Should online news be free? The UKFast round table debate with mark garner for planet confidential, nick jaspan for how-do, richard turner of the bbc, karen webber of adfero, stuart anderson of en magazine and lawrence jones and jonathan bowers for ukfast.
Developing a community was identified as a key way to monetise news online at UKFast’s latest round table. With Rupert Murdoch expected to begin charging for access to News Corporation’s newspaper websites within a year, inspiring trust among an established readership was believed to guarantee visitors would return once pay walls had been erected. With the BBC already an established source of free online news, offering specialised, niche content was also identified by the panel as a way to encourage readers to pay for information online.
News Corporation Encouraged to Offer Niche Content
Providing niche content will encourage readers to bypass pay walls according to an online news round table debate.
With the BBC’s proposed iPhone application regarded as the latest threat to commercial news providers, offering specialised content is the only way to monetise online according to the North West’s media community.
Karen Webber of DirectNews at Adfero said, “I think internet users are becoming increasingly sophisticated with knowing what they want from the internet, what kind of content they are after, how to get to that content and finally knowing what they like when they get there, and if they don�t like something they will vote with their feet.”
“I think when it comes to content on the internet people are all about me, so they want to read about their particular interests and have a community of people where they can discuss things relevant to them. I think that is where people will be willing to pay for content, when it is niche and authoritative.”
With Google, Bing and Yahoo joining the BBC as free news providers, the panel concurred that Rupert Murdoch’s plans to charge for News Corporation’s online content would spark a growing number of independent sites looking to challenge this.
Lawrence Jones, MD of UKFast, said, “If you try to drive traffic to a particular channel you will encourage people to develop software which will scrape the news from everywhere. They’ll simply subscribe to these particular news sites and give it to everyone for free anyway.”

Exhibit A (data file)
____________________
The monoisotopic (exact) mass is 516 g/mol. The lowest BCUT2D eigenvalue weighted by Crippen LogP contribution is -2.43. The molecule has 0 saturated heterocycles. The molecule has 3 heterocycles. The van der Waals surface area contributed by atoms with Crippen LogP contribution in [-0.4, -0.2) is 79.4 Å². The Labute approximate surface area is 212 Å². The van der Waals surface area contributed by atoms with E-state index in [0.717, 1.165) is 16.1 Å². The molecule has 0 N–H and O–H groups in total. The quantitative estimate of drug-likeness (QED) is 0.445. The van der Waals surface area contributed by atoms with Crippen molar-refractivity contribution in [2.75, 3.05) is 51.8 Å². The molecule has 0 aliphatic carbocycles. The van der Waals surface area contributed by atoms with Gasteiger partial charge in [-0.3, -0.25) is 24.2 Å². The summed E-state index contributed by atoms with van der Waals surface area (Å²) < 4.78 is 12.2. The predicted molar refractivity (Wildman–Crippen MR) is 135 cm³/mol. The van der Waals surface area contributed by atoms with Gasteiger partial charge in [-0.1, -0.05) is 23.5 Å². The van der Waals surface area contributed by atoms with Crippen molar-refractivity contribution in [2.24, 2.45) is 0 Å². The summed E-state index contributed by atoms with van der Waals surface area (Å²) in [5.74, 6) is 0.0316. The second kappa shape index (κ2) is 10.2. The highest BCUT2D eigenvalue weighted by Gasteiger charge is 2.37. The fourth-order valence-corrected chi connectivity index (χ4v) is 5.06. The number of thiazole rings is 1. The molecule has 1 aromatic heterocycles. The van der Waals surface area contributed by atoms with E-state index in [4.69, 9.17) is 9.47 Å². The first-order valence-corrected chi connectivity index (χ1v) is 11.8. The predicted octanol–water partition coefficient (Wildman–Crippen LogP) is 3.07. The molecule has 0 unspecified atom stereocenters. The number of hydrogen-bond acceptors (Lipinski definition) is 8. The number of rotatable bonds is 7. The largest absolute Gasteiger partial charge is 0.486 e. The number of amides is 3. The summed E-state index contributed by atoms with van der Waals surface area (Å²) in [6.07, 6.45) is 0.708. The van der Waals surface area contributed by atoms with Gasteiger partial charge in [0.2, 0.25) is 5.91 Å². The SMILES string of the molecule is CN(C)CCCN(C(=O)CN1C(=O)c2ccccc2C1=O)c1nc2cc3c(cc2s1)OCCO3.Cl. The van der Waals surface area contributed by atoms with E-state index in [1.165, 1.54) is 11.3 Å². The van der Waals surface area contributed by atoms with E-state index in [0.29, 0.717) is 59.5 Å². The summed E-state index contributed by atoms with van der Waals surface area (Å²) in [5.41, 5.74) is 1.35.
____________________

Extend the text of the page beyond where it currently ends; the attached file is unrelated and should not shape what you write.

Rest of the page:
Nick Jaspan, publisher of How-Do, added, “I think Rupert Murdoch is fighting a battle as just because News International may take their stuff offline the BBC will still be there. It therefore comes down to will people pay to read Rod Liddle and the other columnists?”
Supporting the Wall Street Journal and Financial Times’ successful online subscription models, developing a concentrated community was also identified as a way to strengthen online offerings. In addition to being able to provide more tailored content to readers, it was also expected to offer advertisers a more captive audience.
Stuart Anderson, editor of EN Magazine, issued a stark warning to niche websites however to make sure that in this growing climate advertising doesn’t begin to dictate editorial.
He said, “Assuming that mass news cannot be sold on a subscription basis online and we have to rely on advertising it raises the question of the independence of news. While there are some outlets that are funded largely by advertising that manage to retain their independence there are an awful lot that don’t, and it is one thing when that is trade news but it is another when this is stuff of national import.
“I think that the challenge that we all face is how not to become parroters of PR and very little else.”
The round table discussions are held in association with UKFast with the aim of uniting business leaders to share advice and provide a wealth of ideas for other developing companies. Additional panellists included Mark Garner, publisher of Planet Confidential, and Richard Turner of BBC Manchester.
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